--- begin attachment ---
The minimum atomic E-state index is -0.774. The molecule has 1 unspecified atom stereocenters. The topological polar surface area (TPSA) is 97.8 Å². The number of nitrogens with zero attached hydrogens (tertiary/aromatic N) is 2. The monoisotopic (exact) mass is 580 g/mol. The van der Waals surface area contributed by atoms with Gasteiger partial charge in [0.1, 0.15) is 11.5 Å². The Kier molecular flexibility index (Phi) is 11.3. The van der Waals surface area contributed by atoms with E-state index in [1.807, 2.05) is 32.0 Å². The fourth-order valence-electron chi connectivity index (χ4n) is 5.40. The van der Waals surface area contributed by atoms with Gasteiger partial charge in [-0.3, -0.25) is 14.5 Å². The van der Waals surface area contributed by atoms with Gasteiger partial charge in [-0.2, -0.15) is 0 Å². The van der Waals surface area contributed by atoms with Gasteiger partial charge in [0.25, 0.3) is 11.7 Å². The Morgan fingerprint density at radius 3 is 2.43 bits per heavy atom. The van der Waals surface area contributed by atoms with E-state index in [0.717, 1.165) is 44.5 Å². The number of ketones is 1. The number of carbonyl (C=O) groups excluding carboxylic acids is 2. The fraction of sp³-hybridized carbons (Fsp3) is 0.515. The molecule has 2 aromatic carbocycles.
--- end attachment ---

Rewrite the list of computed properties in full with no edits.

The minimum atomic E-state index is -0.774. The molecule has 1 unspecified atom stereocenters. The topological polar surface area (TPSA) is 97.8 Å². The number of nitrogens with zero attached hydrogens (tertiary/aromatic N) is 2. The monoisotopic (exact) mass is 580 g/mol. The van der Waals surface area contributed by atoms with Gasteiger partial charge in [0.1, 0.15) is 11.5 Å². The Kier molecular flexibility index (Phi) is 11.3. The van der Waals surface area contributed by atoms with E-state index in [1.807, 2.05) is 32.0 Å². The fourth-order valence-electron chi connectivity index (χ4n) is 5.40. The van der Waals surface area contributed by atoms with Gasteiger partial charge in [-0.3, -0.25) is 14.5 Å². The van der Waals surface area contributed by atoms with Gasteiger partial charge in [-0.2, -0.15) is 0 Å². The van der Waals surface area contributed by atoms with Gasteiger partial charge in [0.25, 0.3) is 11.7 Å². The Morgan fingerprint density at radius 3 is 2.43 bits per heavy atom. The van der Waals surface area contributed by atoms with E-state index in [0.717, 1.165) is 44.5 Å². The number of ketones is 1. The number of carbonyl (C=O) groups excluding carboxylic acids is 2. The fraction of sp³-hybridized carbons (Fsp3) is 0.515. The molecule has 2 aromatic carbocycles.